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Dedicated to Service

Dedicated to Service

After a 40-year career with TCC, Judith Carrier continues to serve students through the scholarship she created

Most educators would feel that 40 years of service and leadership to Tarrant County College and its students would be more than enough to create an enduring legacy. But then, Judith Carrier isn’t most people.

That’s why, upon her retirement in 2011 as founding president of Tarrant County Junior College’s (TCC’s original name) Southeast Campus, she personified her dedication to TCC by creating an endowed scholarship, the Dr. Judith J. Carrier Scholarship, through the Tarrant County College Foundation. The Fall 2021 semester marks the 10th anniversary of that scholarship.

True to form, she downplays her achievements and scholarship as being anything more than a natural outgrowth of her belief in service and responsibility. “It’s important to provide help to deserving students,” she said. “I hear about what they’re going through, especially now in this pandemic, and it’s heartbreaking. They are proud students who want to help themselves and their families. So those of us who can help have a responsibility to do what we can to help the students and help the school fulfill its service mission.”

Her scholarship includes a condition that is dear to Carrier’s heart—service—by requiring that the recipient volunteer a minimum of eight hours with a nonprofit group during each semester. She also asked that preference be given to students who have fulfilled a leadership role in their community, school or place of work.

Carrier’s TCC career included service as an administrator, counselor and educator. Ultimately in 1995, she became TCC’s first female campus president.

“We always had intelligent, capable women on faculty and staff. But it just never seemed to occur to some that we may have had more to offer,” Carrier said. “But by then, times were changing. And I felt a special responsibility to make the campus successful. It was a wonderful journey, and a lot of work and very intense because everything was so new. But it was wonderful.”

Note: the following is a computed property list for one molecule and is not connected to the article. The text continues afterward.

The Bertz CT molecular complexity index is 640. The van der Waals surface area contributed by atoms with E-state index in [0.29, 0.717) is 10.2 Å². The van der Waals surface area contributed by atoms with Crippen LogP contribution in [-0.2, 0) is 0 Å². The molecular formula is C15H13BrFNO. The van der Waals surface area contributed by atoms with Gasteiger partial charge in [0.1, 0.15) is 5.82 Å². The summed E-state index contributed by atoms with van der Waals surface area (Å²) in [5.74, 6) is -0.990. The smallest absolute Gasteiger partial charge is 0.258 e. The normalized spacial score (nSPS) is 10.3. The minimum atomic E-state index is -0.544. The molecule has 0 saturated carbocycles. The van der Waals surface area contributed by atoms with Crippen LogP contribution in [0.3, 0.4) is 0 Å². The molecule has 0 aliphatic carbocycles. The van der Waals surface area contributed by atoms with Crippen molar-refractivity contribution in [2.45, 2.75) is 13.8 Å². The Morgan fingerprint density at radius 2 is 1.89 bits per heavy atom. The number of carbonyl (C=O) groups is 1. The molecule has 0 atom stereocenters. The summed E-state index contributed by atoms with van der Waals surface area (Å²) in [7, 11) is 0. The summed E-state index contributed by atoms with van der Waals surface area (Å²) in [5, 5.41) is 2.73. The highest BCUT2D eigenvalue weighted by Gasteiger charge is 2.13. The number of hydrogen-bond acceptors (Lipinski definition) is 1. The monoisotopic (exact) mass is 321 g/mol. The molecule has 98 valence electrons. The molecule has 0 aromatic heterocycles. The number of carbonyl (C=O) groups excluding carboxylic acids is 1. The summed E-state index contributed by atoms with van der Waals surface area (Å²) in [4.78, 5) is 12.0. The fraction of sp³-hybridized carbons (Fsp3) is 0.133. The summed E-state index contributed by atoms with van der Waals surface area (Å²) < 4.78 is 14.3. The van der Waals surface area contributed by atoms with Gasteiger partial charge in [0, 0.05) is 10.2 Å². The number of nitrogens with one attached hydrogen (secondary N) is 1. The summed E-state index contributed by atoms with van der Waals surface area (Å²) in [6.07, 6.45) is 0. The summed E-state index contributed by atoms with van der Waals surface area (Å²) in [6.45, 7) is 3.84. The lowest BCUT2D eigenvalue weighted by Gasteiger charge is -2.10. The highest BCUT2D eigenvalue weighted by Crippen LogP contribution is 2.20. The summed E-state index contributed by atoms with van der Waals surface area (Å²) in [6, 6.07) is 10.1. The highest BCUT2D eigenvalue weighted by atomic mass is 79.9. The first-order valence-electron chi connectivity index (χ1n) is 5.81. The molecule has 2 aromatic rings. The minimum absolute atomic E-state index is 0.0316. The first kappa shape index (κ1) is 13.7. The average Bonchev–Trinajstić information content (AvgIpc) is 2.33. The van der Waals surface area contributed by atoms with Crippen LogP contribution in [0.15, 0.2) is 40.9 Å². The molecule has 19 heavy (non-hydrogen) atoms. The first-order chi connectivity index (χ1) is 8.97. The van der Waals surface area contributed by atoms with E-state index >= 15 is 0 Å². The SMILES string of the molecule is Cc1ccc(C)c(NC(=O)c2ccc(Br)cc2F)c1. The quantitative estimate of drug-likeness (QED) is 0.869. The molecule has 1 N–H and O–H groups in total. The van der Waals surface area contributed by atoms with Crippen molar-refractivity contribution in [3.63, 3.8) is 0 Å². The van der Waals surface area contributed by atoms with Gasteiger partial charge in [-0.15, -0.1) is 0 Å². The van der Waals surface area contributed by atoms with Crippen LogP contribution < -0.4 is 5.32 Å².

The campus opened in 1996 with 3,993 students and 44 full-time faculty. Despite being designed to serve up to 5,000 students, the campus maxed out within four years and its student body ranked as the second largest in TCC.

Carrier’s presidency was the logical step along her TCC career, which began in 1971 as a student counselor and associate professor of psychology on the Northeast Campus. When the Northwest Campus opened in 1975, Carrier was appointed dean of student development services, which administered all student services except financial aid.

The move to the Southeast Campus in 1996 allowed Carrier to take her second passion—community service—to a new level. During her 16-year tenure, Carrier built the College’s presence and impact in South Tarrant County, the City of Arlington and the City of Fort Worth.

“I have always been involved in organizations and business as well as service,” she said. “It was a great way to get the College’s name out there and let people know we’re there serving their students and communities.” In addition to serving as the first female president of both the Arlington Chamber of Commerce and the Rotary Club of Fort Worth, she also held leadership positions in a wide variety of social service organizations and special event venues, including being a prominent spokesperson on the North Texas Super Bowl XLV Host Committee.

Despite all her community service, Carrier said, some of her most satisfying moments involved informally interacting with students on campus. “I always thought it was important to be visible on campus, so I specifically made time to walk around and just talk to people. One time, I was picking up some trash and paper on campus and I started talking to a student. She introduced herself and said, ‘What do you do?’ I said I was the president and she was startled.”

Though Carrier retired in 2011, she maintains a lasting presence on the Southeast Campus. She is credited with bringing the $27 million, 115,000-square-foot Science & Academic Building to campus before retiring. And as a fitting tribute to her life-long service, TCC renamed the campus’ library in 2014 as the Judith J. Carrier Library.

“It isn’t about me. It’s about all of us doing something that helps. The opportunity to give is just an opportunity to serve. I feel lucky that we have these wonderful ways to do that and these wonderful people who are there to make sure that our students’ needs are met,” Carrier added.

To learn how to support TCC students through a Foundation scholarship, please visit TCC Foundation.